Tumor necrosis factor (TNF) is a potent promoter of carcinogenesis and potentially important target for cancer prevention. TNF is produced as functionally distinct transmembrane and soluble molecules (tmTNF and sTNF, respectively), but their individual roles in carcinogenesis are unexplored. We investigated the participation of tmTNF and sTNF in chemically induced carcinogenesis in mice. We found that injection of XPro1595, a dominant-negative TNF biologic (DN-TNF) and specific antagonist of sTNF, strikingly decreased tumor incidence and growth, and prolonged survival of 3-methylcholanthrene (MCA)-injected mice. Similar results were obtained following the exclusion of both TNF forms by either TNF-receptor 2-Fc fusion protein (TNFR2-Fc) treatment or TNF-gene deletion. In addition, gene-deletion of TNFR1, which is preferentially triggered by sTNF, temporarily blocked, whereas gene-deletion of TNFR2, which is preferentially triggered by tmTNF, enhanced MCA-induced carcinogenesis. Concomitantly with carcinogenesis induction, MCA enhanced circulating IL-1beta levels, and accumulation of myeloid-derived suppressor-cells (MDSCs), STAT3 phosphorylation and immunosuppression in the spleen. In sharp contrast, DN-TNF treatment dramatically decreased IL-1alpha and increased the essential immunoregulatory cytokines IL-1beta IL-12p70 and IL-17 in the peripheral blood of MCA-injected mice. Furthermore, DN-TNF treatment, TNFR2-Fc treatment and/or gene deletion of TNF or TNFR1, but not of TNFR2, prevented MDSC accumulation, STAT3 phosphorylation and immunosuppression in MCA-injected mice. These novel findings reveal that sTNF is both an essential promoter of carcinogenesis and a pivotal regulator of MDSCs; and indicate that sTNF could be a significant target for cancer prevention and therapy.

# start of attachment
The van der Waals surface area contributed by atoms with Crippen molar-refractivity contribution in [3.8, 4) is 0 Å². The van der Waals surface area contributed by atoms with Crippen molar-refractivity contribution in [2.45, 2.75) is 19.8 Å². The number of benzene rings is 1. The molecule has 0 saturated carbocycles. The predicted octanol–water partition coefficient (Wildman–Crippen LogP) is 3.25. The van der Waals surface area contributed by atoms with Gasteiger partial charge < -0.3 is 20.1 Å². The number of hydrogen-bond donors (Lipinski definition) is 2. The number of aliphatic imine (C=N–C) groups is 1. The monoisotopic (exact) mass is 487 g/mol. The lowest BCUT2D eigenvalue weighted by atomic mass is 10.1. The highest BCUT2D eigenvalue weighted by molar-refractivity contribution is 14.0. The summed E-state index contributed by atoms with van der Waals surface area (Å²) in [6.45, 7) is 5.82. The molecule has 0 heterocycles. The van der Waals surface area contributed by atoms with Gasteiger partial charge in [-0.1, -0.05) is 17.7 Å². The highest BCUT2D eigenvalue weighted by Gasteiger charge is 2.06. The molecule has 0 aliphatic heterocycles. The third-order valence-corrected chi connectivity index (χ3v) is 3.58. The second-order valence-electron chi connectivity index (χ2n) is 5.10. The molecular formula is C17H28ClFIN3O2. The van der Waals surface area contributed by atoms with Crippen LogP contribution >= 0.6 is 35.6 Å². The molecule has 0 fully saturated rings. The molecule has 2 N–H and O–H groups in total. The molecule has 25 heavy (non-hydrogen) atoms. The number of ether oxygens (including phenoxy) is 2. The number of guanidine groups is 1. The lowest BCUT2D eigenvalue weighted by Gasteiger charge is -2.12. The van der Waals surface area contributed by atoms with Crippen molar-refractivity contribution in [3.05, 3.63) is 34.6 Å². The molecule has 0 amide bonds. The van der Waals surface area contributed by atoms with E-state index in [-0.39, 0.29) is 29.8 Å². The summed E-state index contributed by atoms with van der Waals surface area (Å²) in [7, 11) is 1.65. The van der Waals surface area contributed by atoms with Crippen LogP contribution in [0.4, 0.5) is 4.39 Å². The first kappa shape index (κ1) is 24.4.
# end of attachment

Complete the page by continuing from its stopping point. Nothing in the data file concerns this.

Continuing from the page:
- Received April 14, 2015.
- Revision received February 16, 2016.
- Accepted February 16, 2016.
- Copyright © 2016, American Association for Cancer Research.